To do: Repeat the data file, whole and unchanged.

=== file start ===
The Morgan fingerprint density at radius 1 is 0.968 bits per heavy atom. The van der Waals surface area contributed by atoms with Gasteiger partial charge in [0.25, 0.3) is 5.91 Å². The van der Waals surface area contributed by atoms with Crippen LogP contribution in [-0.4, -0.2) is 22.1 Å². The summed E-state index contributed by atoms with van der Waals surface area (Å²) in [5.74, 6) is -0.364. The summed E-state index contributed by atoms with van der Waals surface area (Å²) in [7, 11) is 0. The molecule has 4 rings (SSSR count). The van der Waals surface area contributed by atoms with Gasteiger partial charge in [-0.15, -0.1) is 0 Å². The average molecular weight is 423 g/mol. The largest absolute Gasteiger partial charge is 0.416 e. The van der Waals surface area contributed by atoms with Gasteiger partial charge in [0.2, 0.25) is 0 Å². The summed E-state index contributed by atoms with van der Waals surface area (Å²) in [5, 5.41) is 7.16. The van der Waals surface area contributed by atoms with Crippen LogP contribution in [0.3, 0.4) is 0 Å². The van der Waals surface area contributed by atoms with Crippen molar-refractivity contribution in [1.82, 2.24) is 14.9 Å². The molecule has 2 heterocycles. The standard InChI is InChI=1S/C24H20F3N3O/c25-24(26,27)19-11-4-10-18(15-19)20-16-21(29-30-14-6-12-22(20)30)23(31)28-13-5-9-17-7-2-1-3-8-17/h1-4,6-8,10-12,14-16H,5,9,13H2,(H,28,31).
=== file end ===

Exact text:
The Morgan fingerprint density at radius 1 is 0.968 bits per heavy atom. The van der Waals surface area contributed by atoms with Gasteiger partial charge in [0.25, 0.3) is 5.91 Å². The van der Waals surface area contributed by atoms with Crippen LogP contribution in [-0.4, -0.2) is 22.1 Å². The summed E-state index contributed by atoms with van der Waals surface area (Å²) in [5.74, 6) is -0.364. The summed E-state index contributed by atoms with van der Waals surface area (Å²) in [7, 11) is 0. The molecule has 4 rings (SSSR count). The van der Waals surface area contributed by atoms with Gasteiger partial charge in [-0.15, -0.1) is 0 Å². The average molecular weight is 423 g/mol. The largest absolute Gasteiger partial charge is 0.416 e. The van der Waals surface area contributed by atoms with Gasteiger partial charge in [0.2, 0.25) is 0 Å². The summed E-state index contributed by atoms with van der Waals surface area (Å²) in [5, 5.41) is 7.16. The van der Waals surface area contributed by atoms with Crippen LogP contribution in [0.3, 0.4) is 0 Å². The van der Waals surface area contributed by atoms with Crippen molar-refractivity contribution in [1.82, 2.24) is 14.9 Å². The molecule has 2 heterocycles. The standard InChI is InChI=1S/C24H20F3N3O/c25-24(26,27)19-11-4-10-18(15-19)20-16-21(29-30-14-6-12-22(20)30)23(31)28-13-5-9-17-7-2-1-3-8-17/h1-4,6-8,10-12,14-16H,5,9,13H2,(H,28,31).